New York Times Editorial: North Carolinians Are Struggling

North Carolinians Are Struggling

When our state has the fifth-highest unemployment rate in the U.S., many residents are just getting by, not focused on the harmful cuts being considered.


Jeanne Milliken Bonds is a public relations consultant, political analyst and host of “Plain Talk Politics.”

The North Carolina Budget is held hostage by a plethora of unrelated legislation. The latest distraction is an anti-Shariah law wrapped in abortion restrictions. Distractions came earlier in the session via tax cuts posing as tax reform, takeovers of large municipal assets, public school vouchers and limitations on access to voting.


The fiscal year began July 1. North Carolina is operating under a continuing resolution while Republican supermajorities in the House and Senate fight out differences on the budget, tax “reform” and abortion restrictions. At this point, the public can only speculate about cuts to our highly ranked universities, our excellent public education system, our successful rural economic development programs and our efficient state departments.


Observers of the legislative process will not be shocked when the budget emerges with cuts to public education, along with new private school vouchers and the expansion of a separate system of charter schools. They will not be shocked by cuts to higher education. Earlier skirmishes focused on proposals to close some universities in the state system.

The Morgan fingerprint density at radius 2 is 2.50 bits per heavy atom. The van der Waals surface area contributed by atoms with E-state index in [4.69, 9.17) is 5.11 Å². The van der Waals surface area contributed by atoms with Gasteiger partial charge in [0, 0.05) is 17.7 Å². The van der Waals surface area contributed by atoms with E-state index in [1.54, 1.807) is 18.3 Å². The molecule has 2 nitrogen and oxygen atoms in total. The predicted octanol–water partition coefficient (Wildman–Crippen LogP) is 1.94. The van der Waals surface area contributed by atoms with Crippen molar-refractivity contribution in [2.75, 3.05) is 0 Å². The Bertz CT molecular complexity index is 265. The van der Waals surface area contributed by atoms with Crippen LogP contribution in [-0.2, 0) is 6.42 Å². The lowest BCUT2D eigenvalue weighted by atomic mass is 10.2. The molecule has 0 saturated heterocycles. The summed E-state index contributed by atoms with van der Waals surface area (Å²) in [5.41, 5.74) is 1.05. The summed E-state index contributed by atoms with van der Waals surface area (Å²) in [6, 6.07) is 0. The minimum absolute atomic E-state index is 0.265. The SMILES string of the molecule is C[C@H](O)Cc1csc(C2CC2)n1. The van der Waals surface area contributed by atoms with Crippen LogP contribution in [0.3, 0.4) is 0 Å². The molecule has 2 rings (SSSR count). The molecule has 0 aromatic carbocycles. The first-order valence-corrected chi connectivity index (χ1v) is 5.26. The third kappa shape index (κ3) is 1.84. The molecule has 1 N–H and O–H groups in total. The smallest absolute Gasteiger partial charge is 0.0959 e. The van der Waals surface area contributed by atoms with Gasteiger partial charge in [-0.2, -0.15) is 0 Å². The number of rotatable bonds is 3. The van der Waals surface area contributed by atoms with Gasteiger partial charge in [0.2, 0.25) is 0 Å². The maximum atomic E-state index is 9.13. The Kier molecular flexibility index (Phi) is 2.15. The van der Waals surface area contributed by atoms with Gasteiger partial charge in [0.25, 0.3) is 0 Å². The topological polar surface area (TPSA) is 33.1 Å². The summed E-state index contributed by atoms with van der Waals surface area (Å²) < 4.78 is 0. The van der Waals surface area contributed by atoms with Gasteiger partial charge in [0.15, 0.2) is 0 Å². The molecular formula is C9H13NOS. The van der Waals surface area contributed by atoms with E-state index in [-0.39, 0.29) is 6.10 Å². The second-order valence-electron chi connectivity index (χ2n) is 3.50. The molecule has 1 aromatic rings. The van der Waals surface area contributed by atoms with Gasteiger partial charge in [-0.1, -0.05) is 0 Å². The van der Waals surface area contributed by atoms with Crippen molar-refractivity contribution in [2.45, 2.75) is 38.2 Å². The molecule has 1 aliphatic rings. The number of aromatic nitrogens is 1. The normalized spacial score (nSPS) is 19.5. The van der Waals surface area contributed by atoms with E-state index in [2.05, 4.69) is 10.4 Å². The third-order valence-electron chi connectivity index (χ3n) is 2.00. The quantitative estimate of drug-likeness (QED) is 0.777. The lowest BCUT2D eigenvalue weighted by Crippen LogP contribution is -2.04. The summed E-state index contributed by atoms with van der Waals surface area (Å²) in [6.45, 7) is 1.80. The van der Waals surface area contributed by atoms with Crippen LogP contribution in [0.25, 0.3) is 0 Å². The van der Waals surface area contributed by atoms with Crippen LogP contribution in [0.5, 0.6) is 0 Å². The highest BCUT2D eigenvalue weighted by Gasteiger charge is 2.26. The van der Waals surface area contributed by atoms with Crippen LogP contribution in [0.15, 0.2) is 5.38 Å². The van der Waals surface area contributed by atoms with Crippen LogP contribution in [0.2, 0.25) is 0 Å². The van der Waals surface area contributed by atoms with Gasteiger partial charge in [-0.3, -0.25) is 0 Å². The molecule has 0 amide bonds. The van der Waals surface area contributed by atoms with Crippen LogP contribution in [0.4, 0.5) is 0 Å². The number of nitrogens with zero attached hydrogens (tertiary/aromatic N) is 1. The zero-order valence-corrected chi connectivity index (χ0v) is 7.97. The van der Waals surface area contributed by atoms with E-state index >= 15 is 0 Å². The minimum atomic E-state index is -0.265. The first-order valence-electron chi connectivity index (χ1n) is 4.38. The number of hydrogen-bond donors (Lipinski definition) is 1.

The general public is facing a daily assault of negative coverage in the national and state news media. It is impossible to escape the negativity of politics in Raleigh. Even so, average North Carolinians have had little time to focus on the state budget and the effects of cuts. They have more pressing concerns in their daily lives.

The state struggles with the fifth-highest unemployment rate in the U.S., especially in rural areas, contrasted with growth in and around cities. Republicans, elected in 2010 and 2012 after promising to create jobs, have spent little time on the topic. North Carolinians will need more time to sift through this session’s clutter of legislation, before citizens can pay attention to the state operating budget – and its ramifications.



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About jeannemillikenbonds

Former Mayor, Former Special Assistant to NC Chief Justice. PR Consultant, Government Relations Professional, Commentator, Political Analyst Passionate about all things NC, especially politics.
This entry was posted in Economy, Energy, Governor, Jeanne Bonds, Jeanne Milliken Bonds, Jobs, NC Governor, NC Politics, Tax Reform, Uncategorized and tagged , , . Bookmark the permalink.

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